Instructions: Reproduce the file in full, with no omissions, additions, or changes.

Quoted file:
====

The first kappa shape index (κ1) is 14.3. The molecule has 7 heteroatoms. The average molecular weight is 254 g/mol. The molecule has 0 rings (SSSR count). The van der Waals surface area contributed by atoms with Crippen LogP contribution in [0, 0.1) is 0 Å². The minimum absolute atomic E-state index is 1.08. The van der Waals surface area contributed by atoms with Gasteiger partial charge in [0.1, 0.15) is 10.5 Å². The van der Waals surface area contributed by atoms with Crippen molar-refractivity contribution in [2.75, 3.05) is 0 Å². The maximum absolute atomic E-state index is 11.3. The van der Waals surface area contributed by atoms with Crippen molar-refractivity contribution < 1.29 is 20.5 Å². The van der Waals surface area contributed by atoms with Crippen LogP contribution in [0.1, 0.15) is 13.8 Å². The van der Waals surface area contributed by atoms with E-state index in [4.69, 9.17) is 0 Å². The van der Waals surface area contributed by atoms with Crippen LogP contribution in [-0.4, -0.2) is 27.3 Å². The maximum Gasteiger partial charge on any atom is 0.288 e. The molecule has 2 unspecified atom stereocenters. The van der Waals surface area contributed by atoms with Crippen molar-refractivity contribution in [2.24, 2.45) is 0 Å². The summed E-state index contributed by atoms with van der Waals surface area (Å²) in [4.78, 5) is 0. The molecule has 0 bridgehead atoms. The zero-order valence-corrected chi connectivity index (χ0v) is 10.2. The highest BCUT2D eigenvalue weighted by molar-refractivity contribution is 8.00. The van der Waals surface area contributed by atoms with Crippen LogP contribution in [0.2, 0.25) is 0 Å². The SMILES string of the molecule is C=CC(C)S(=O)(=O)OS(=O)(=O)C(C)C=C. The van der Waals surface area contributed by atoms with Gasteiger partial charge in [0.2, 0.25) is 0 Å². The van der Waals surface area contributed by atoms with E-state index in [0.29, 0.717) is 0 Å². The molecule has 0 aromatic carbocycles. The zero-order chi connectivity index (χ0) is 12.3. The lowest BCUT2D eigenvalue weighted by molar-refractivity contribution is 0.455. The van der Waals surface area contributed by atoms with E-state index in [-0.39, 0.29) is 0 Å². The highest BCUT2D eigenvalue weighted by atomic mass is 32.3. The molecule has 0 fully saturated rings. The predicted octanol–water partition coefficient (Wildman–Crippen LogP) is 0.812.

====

The first kappa shape index (κ1) is 14.3. The molecule has 7 heteroatoms. The average molecular weight is 254 g/mol. The molecule has 0 rings (SSSR count). The van der Waals surface area contributed by atoms with Crippen LogP contribution in [0, 0.1) is 0 Å². The minimum absolute atomic E-state index is 1.08. The van der Waals surface area contributed by atoms with Gasteiger partial charge in [0.1, 0.15) is 10.5 Å². The van der Waals surface area contributed by atoms with Crippen molar-refractivity contribution in [2.75, 3.05) is 0 Å². The maximum absolute atomic E-state index is 11.3. The van der Waals surface area contributed by atoms with Crippen molar-refractivity contribution < 1.29 is 20.5 Å². The van der Waals surface area contributed by atoms with Crippen LogP contribution in [0.1, 0.15) is 13.8 Å². The van der Waals surface area contributed by atoms with E-state index in [4.69, 9.17) is 0 Å². The van der Waals surface area contributed by atoms with Crippen LogP contribution in [-0.4, -0.2) is 27.3 Å². The maximum Gasteiger partial charge on any atom is 0.288 e. The molecule has 2 unspecified atom stereocenters. The van der Waals surface area contributed by atoms with Crippen molar-refractivity contribution in [2.24, 2.45) is 0 Å². The summed E-state index contributed by atoms with van der Waals surface area (Å²) in [4.78, 5) is 0. The molecule has 0 bridgehead atoms. The zero-order valence-corrected chi connectivity index (χ0v) is 10.2. The highest BCUT2D eigenvalue weighted by molar-refractivity contribution is 8.00. The van der Waals surface area contributed by atoms with Crippen LogP contribution in [0.2, 0.25) is 0 Å². The SMILES string of the molecule is C=CC(C)S(=O)(=O)OS(=O)(=O)C(C)C=C. The van der Waals surface area contributed by atoms with Gasteiger partial charge in [0.2, 0.25) is 0 Å². The van der Waals surface area contributed by atoms with E-state index in [0.29, 0.717) is 0 Å². The molecule has 0 aromatic carbocycles. The zero-order chi connectivity index (χ0) is 12.3. The lowest BCUT2D eigenvalue weighted by molar-refractivity contribution is 0.455. The van der Waals surface area contributed by atoms with E-state index in [-0.39, 0.29) is 0 Å². The highest BCUT2D eigenvalue weighted by atomic mass is 32.3. The molecule has 0 fully saturated rings. The predicted octanol–water partition coefficient (Wildman–Crippen LogP) is 0.812.